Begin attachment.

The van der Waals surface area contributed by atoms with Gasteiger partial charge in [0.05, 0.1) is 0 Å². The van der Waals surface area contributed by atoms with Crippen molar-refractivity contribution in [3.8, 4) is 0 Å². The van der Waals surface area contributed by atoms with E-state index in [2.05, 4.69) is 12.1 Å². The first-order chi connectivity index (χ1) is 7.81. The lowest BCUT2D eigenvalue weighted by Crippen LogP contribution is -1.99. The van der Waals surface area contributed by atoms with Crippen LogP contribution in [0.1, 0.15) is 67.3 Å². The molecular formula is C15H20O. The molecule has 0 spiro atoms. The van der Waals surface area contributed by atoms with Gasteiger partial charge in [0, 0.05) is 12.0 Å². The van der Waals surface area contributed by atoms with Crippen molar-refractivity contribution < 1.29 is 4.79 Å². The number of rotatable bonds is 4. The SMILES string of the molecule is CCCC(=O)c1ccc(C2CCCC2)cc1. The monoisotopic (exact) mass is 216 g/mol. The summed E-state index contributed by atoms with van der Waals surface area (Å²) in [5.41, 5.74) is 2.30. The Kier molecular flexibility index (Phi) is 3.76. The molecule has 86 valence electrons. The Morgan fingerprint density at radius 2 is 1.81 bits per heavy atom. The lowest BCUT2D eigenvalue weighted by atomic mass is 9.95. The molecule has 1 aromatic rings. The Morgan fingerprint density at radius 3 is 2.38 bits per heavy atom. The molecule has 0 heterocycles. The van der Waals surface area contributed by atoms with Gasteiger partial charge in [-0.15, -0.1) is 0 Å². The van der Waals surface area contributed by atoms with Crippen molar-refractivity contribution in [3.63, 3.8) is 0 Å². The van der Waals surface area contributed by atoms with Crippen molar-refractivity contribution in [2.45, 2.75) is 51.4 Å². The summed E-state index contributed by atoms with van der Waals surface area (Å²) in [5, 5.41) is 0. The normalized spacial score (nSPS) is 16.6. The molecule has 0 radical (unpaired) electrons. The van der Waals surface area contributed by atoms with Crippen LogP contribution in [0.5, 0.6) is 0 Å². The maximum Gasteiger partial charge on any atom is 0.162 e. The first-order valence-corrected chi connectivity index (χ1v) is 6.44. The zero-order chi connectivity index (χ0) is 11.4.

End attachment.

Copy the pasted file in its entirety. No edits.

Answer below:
The van der Waals surface area contributed by atoms with Gasteiger partial charge in [0.05, 0.1) is 0 Å². The van der Waals surface area contributed by atoms with Crippen molar-refractivity contribution in [3.8, 4) is 0 Å². The van der Waals surface area contributed by atoms with E-state index in [2.05, 4.69) is 12.1 Å². The first-order chi connectivity index (χ1) is 7.81. The lowest BCUT2D eigenvalue weighted by Crippen LogP contribution is -1.99. The van der Waals surface area contributed by atoms with Crippen LogP contribution in [0.1, 0.15) is 67.3 Å². The molecular formula is C15H20O. The molecule has 0 spiro atoms. The van der Waals surface area contributed by atoms with Gasteiger partial charge in [0, 0.05) is 12.0 Å². The van der Waals surface area contributed by atoms with Crippen molar-refractivity contribution < 1.29 is 4.79 Å². The number of rotatable bonds is 4. The SMILES string of the molecule is CCCC(=O)c1ccc(C2CCCC2)cc1. The monoisotopic (exact) mass is 216 g/mol. The summed E-state index contributed by atoms with van der Waals surface area (Å²) in [5.41, 5.74) is 2.30. The Kier molecular flexibility index (Phi) is 3.76. The molecule has 86 valence electrons. The Morgan fingerprint density at radius 2 is 1.81 bits per heavy atom. The lowest BCUT2D eigenvalue weighted by atomic mass is 9.95. The molecule has 1 aromatic rings. The Morgan fingerprint density at radius 3 is 2.38 bits per heavy atom. The molecule has 0 heterocycles. The van der Waals surface area contributed by atoms with Gasteiger partial charge in [-0.15, -0.1) is 0 Å². The van der Waals surface area contributed by atoms with Crippen molar-refractivity contribution in [3.63, 3.8) is 0 Å². The van der Waals surface area contributed by atoms with Crippen molar-refractivity contribution in [2.45, 2.75) is 51.4 Å². The summed E-state index contributed by atoms with van der Waals surface area (Å²) in [5, 5.41) is 0. The normalized spacial score (nSPS) is 16.6. The molecule has 0 radical (unpaired) electrons. The van der Waals surface area contributed by atoms with Crippen LogP contribution in [0.5, 0.6) is 0 Å². The maximum Gasteiger partial charge on any atom is 0.162 e. The first-order valence-corrected chi connectivity index (χ1v) is 6.44. The zero-order chi connectivity index (χ0) is 11.4.